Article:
ArtsATL > Art+Design > Review: “The Art of Gaman” at Breman finds humanity in dark moment of U.S. history

Review: “The Art of Gaman” at Breman finds humanity in dark moment of U.S. history

Bas relief by an unknown artist depicts the tar-paper covered barracks at the camp in Heart Mountain, Wyoming.

The Breman Jewish Heritage & Holocaust Museum’s exhibition “The Art of Gaman: Arts and Crafts From the Japanese American Internment Camps, 1942-1946” is a story of national shame and personal redemption.

In 1942, shortly after the bombing of Pearl Harbor, the United States government ordered all Japanese-Americans on the West Coast into internment camps. Evacuated quickly, bringing only what they could carry, some 120,000 U.S. citizens were herded into camps across the West (and one in Arkansas) that were little more than barracks surrounded by razor wire. These citizens and the 6,000 children born to them during their four-year internment lost homes, businesses, property, reputations, careers and futures. But not their spirits.

Though photographs and two films document the hardships, the lion’s share of this illuminating traveling exhibition, which runs through May 31, is devoted to demonstrating how the people rose above their circumstances. They built communities replete with baseball teams, newspapers, dances and classes. They improved their barren environments with landscaping and their meager domestic spaces with handcrafted objects. In other words, they made the camps into home.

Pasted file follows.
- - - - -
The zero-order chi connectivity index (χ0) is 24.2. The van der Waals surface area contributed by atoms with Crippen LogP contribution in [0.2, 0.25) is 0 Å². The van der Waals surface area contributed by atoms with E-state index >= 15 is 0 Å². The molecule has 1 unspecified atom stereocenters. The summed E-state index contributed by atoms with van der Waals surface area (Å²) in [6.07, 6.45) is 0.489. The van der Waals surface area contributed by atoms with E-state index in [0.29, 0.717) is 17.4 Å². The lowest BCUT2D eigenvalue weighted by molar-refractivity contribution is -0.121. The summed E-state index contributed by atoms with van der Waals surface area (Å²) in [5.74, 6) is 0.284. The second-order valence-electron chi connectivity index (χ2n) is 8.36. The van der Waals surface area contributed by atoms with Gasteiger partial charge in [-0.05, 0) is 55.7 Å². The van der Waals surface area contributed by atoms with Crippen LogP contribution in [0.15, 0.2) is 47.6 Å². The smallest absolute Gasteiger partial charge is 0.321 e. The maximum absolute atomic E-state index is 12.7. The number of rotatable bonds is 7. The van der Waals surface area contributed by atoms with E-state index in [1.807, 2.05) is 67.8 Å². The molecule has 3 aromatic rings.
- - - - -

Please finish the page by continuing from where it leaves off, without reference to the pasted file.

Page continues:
: Japanese Doll Material: Artist:
This Tani Furuhata doll, made of kimono fabric, crepe paper and embroidery thread, was made at a camp in Topaz, Utah.

The exhibition includes toys, furniture, musical instruments, baskets, quilts and such, mostly fashioned out of found materials, often using homemade tools: a cigarette case beautifully woven out of onion-sack string; brooches of meticulously rendered flowers fashioned from shells, ribbon and wire; teapots of carved stone embellished with reliefs of flowers; a rusticated pencil holder made of rocks. Even the clogs made to negotiate muddy paths to latrines were embellished with painted flowers.

Some of the internees were trained artists. An elaborate shrine on display, for example, is the work of renowned craftsmen Gentaro and Shinzaburo Nishiura. But most were not. One comes away marveling at their skill, ingenuity and will.

Carved and painted bird pins made out of scrap lumber by Himeko Fukuhara and Kazuko Matsumoto, at camps in Amache, Colorado, and Gila River, Arizona.

Especially in the context of the Breman Museum, devoted to Jewish history, the exhibition brings to mind the art produced in Nazi concentration camps — and the reason why exhibitions like this are important.

The xenophobic irrationality that led to the internment camps was not momentary insanity. It is a universal human trait, evident recently in our reaction to Muslim Americans and still a part of our racial relationships. We keep the dark side of human nature in check only by holding it up to the light.

The exhibit also speaks eloquently to the uses of art. The making was an act of purpose and self-affirmation. The objects that resulted served to bring beauty and comfort to an unbearable situation. Art in the camps was neither a luxury nor a frivolous pastime. It was a necessity.

Gaman” is a Japanese word defined in the excellent catalog as “enduring the unendurable with patience and dignity.” It is an apt title for a moving exhibition.

The bas-relief at the top depicts the tar paper-covered barracks at the camp in Heart Mountain, Wyoming.

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